Their power doesn’t stop there, though. Lucas, sole MP for her party and therefore the only MP of 650 who can vote completely freely, has observed how the whip’s office blocks reform and debate – the very reasons Parliament exists. They control, for instance, which MPs sit on which committees – and “generally try to keep people with too much expertise or independence of mind off these committees”. They have blocked proposed legislation that would change the status quo and so reduce their power in the Commons. They have made themselves indispensable, because MPs often turn up to vote without having been present for the preceding debate – sometimes, they vote as the whips tell them to simply because they have no idea of the ins and outs of the bill in front of them.
Lucas has encountered plenty of other day-to-day obstructions in her fight to represent her constituents and her party. The Speaker of the House decides which amendments to a bill will be debated – as in the Syrian intervention vote, this can silence all opposition with a selection of amendments that change a bill’s detail but favour its principle. Private Member’s Bills, the only bills that come from opposition MPs (which is how we abolished the death penalty), must be backed by 100 MPs, but are debated on the day when fewest are in the House. Complex issues are forced into black and white because it is impossible to abstain in a Commons vote, creating a “with us or against us” culture. I could go on – and I knew none of this before reading Honourable Friends?.
But this book is no tirade. Lucas is no more bitter, morally superior or crusading on paper than she is in person. Honourable Friends? is an open-minded and softly spoken guide for the uninitiated to where our democracy has become undemocratic, hearing from people on all sides of the chamber. It is also a perfectly relatable look at this weird institution, not through the accepting eyes of the political mainstream, but through the bemused eyes of “one of us”, with all the silly trivia you might expect: “until 1998, MPs wishing to raise a point of order during a vote had to wear a hat – indeed, a collapsible top hat was kept in the chamber in case it was needed.” Nick Robinson also shares such gems: if the rule whereby MPs are only addressed as honourable “friends” if from your own party is telling, so too is the custom, last used (predictably ineptly) by the Lib Dems in 2001, permitting any MP to shut the press gallery by shouting, “I spy strangers!”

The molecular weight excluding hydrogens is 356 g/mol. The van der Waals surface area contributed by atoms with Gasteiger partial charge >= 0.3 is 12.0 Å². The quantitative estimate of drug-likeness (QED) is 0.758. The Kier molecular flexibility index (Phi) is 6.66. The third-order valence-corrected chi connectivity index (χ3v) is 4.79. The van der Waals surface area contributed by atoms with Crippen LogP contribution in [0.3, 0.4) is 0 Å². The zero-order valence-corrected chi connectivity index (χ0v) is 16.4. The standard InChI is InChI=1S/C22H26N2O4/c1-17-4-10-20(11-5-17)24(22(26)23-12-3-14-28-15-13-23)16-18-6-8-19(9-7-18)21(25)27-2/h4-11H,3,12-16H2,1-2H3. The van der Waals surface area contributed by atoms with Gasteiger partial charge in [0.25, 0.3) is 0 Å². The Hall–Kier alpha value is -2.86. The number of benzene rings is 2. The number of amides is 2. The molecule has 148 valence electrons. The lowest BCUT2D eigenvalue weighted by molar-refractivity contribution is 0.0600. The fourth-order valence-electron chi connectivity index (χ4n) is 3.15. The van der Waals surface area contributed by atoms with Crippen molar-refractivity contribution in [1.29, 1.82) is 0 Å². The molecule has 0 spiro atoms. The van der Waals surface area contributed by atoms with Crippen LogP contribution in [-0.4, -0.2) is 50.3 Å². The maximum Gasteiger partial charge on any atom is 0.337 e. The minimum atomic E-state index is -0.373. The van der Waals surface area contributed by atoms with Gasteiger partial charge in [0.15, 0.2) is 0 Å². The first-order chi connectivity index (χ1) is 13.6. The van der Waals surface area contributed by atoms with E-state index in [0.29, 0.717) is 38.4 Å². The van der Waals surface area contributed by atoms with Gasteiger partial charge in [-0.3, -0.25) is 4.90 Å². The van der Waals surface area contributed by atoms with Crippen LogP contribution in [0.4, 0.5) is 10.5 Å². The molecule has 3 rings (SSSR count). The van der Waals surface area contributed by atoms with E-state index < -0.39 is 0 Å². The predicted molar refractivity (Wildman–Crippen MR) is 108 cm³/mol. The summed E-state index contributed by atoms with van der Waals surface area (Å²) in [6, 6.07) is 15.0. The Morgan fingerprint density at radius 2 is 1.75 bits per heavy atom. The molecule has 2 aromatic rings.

And here lies the problem. Like Oxbridge, Parliament has many traditions that are both at once: comically absurd and seriously damaging. One of the funniest images in Honourable Friends? is every single MP dropping their lunch/meeting/conjugal visit at the ring of a bell, and running to the Chamber. This is because votes are not scheduled precisely, and MPs still have to vote in person, by walking (or being pushed) through the yes or no doors. Is this harmless British nonsense? Aside from the rudeness and inconvenience involved, “MPs spend about 250 hours over the course of an average Parliament just running around the building and queuing to vote,” Lucas tells us. “Electronic voting would save at least £30,000 a year in the direct costs of this wasted time … To hold six votes in the European Parliament takes one and a half minutes: holding six votes in the Westminster Parliament takes one and a half hours.”
This is one of many fights that Lucas has brought to the Commons. Unlike many on the left today, inside and outside Parliament, she does not simply trash those with whom she disagrees – she campaigns, hard, with whoever will work with her, on specific, simple and properly researched reforms. Honourable Friends? doesn’t just offer a summary of the shameful mechanisms keeping Parliament from its true purpose, but also reveals the mechanisms that a decent parliamentarian like Lucas can use to overcome them. She shows us concretely, through her own story, how an opposition MP can “put an issue on the agenda”. This is no dull policy book – it’s written for you and me, by a witty and down-to-earth conversationalist – but it’s certainly not lacking in substance.
I bought this book when it was first published, not because I’m a diehard Green voter (my record says no), but because I trusted Lucas to bring a fresh perspective and to teach me something, with no agenda beyond improving things for everyone. If you want to know where the real challenges, and the real opportunities, lie in getting something done in Parliament, read Honourable Friends?. If you want to know what a fine constituency MP of any party looks like, read Honourable Friends?. If you want to know what British politics should look like across the spectrum, read Honourable Friends?. When your book is endorsed by both Zac Goldsmith and Naomi Klein, you must be doing something right.